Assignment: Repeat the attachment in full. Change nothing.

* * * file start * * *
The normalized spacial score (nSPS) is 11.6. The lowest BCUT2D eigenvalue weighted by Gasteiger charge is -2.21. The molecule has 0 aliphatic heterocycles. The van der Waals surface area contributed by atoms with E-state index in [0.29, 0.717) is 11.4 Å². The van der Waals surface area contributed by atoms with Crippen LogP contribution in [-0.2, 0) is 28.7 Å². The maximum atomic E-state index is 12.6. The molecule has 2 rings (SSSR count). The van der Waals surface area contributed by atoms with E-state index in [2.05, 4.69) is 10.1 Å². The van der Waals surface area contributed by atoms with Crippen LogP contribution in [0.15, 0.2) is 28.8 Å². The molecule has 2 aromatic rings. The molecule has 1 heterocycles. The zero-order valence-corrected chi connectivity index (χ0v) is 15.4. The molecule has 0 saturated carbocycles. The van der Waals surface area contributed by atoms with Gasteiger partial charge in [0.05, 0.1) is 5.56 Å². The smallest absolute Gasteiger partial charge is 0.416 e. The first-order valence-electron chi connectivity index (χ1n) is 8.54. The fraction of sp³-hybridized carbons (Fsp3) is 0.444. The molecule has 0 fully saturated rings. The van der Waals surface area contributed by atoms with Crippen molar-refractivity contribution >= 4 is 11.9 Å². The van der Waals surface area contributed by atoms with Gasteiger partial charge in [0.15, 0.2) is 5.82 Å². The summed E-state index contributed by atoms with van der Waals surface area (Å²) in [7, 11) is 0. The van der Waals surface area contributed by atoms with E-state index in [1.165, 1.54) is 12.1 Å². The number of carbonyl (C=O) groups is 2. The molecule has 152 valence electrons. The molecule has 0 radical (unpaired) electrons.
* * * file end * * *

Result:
The normalized spacial score (nSPS) is 11.6. The lowest BCUT2D eigenvalue weighted by Gasteiger charge is -2.21. The molecule has 0 aliphatic heterocycles. The van der Waals surface area contributed by atoms with E-state index in [0.29, 0.717) is 11.4 Å². The van der Waals surface area contributed by atoms with Crippen LogP contribution in [-0.2, 0) is 28.7 Å². The maximum atomic E-state index is 12.6. The molecule has 2 rings (SSSR count). The van der Waals surface area contributed by atoms with E-state index in [2.05, 4.69) is 10.1 Å². The van der Waals surface area contributed by atoms with Crippen LogP contribution in [0.15, 0.2) is 28.8 Å². The molecule has 2 aromatic rings. The molecule has 1 heterocycles. The zero-order valence-corrected chi connectivity index (χ0v) is 15.4. The molecule has 0 saturated carbocycles. The van der Waals surface area contributed by atoms with Gasteiger partial charge in [0.05, 0.1) is 5.56 Å². The smallest absolute Gasteiger partial charge is 0.416 e. The first-order valence-electron chi connectivity index (χ1n) is 8.54. The fraction of sp³-hybridized carbons (Fsp3) is 0.444. The molecule has 0 fully saturated rings. The van der Waals surface area contributed by atoms with Crippen molar-refractivity contribution >= 4 is 11.9 Å². The van der Waals surface area contributed by atoms with Gasteiger partial charge in [0.15, 0.2) is 5.82 Å². The summed E-state index contributed by atoms with van der Waals surface area (Å²) in [7, 11) is 0. The van der Waals surface area contributed by atoms with E-state index in [1.165, 1.54) is 12.1 Å². The number of carbonyl (C=O) groups is 2. The molecule has 152 valence electrons. The molecule has 0 radical (unpaired) electrons.